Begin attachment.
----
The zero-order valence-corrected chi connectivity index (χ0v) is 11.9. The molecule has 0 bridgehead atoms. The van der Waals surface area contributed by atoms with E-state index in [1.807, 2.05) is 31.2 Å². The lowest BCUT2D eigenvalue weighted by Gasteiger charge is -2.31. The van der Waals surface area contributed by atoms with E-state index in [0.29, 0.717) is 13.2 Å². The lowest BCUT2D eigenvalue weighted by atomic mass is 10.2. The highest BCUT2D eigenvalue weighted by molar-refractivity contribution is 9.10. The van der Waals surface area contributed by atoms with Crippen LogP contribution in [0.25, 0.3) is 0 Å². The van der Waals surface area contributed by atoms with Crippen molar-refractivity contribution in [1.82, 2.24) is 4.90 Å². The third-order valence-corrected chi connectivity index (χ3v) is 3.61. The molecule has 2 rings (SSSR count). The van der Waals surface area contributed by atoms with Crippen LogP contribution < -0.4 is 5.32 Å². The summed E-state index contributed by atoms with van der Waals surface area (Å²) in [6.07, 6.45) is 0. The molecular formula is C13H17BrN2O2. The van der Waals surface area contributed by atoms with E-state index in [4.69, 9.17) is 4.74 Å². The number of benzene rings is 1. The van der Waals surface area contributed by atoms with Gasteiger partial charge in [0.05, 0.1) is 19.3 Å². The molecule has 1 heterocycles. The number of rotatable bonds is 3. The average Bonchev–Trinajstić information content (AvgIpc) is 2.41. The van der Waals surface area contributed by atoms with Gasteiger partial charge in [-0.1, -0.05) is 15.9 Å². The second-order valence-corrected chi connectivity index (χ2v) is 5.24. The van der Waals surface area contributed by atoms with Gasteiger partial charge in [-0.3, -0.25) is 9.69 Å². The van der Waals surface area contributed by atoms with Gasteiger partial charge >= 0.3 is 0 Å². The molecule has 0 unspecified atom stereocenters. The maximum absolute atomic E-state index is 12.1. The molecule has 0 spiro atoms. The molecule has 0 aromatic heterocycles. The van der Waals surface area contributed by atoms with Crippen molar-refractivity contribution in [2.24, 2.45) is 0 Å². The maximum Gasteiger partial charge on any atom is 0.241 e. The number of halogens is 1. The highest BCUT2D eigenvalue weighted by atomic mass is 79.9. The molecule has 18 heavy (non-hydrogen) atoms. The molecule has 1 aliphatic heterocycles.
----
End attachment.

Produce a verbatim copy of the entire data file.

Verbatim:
The zero-order valence-corrected chi connectivity index (χ0v) is 11.9. The molecule has 0 bridgehead atoms. The van der Waals surface area contributed by atoms with E-state index in [1.807, 2.05) is 31.2 Å². The lowest BCUT2D eigenvalue weighted by Gasteiger charge is -2.31. The van der Waals surface area contributed by atoms with E-state index in [0.29, 0.717) is 13.2 Å². The lowest BCUT2D eigenvalue weighted by atomic mass is 10.2. The highest BCUT2D eigenvalue weighted by molar-refractivity contribution is 9.10. The van der Waals surface area contributed by atoms with Crippen LogP contribution in [0.25, 0.3) is 0 Å². The van der Waals surface area contributed by atoms with Crippen molar-refractivity contribution in [1.82, 2.24) is 4.90 Å². The third-order valence-corrected chi connectivity index (χ3v) is 3.61. The molecule has 2 rings (SSSR count). The van der Waals surface area contributed by atoms with Crippen LogP contribution < -0.4 is 5.32 Å². The summed E-state index contributed by atoms with van der Waals surface area (Å²) in [6.07, 6.45) is 0. The molecular formula is C13H17BrN2O2. The van der Waals surface area contributed by atoms with E-state index in [4.69, 9.17) is 4.74 Å². The number of benzene rings is 1. The van der Waals surface area contributed by atoms with Gasteiger partial charge in [0.05, 0.1) is 19.3 Å². The molecule has 1 heterocycles. The number of rotatable bonds is 3. The average Bonchev–Trinajstić information content (AvgIpc) is 2.41. The van der Waals surface area contributed by atoms with Gasteiger partial charge in [-0.1, -0.05) is 15.9 Å². The second-order valence-corrected chi connectivity index (χ2v) is 5.24. The van der Waals surface area contributed by atoms with Gasteiger partial charge in [-0.3, -0.25) is 9.69 Å². The van der Waals surface area contributed by atoms with Gasteiger partial charge >= 0.3 is 0 Å². The molecule has 0 unspecified atom stereocenters. The maximum absolute atomic E-state index is 12.1. The molecule has 0 spiro atoms. The molecule has 0 aromatic heterocycles. The van der Waals surface area contributed by atoms with Crippen molar-refractivity contribution in [2.24, 2.45) is 0 Å². The maximum Gasteiger partial charge on any atom is 0.241 e. The number of halogens is 1. The highest BCUT2D eigenvalue weighted by atomic mass is 79.9. The molecule has 18 heavy (non-hydrogen) atoms. The molecule has 1 aliphatic heterocycles.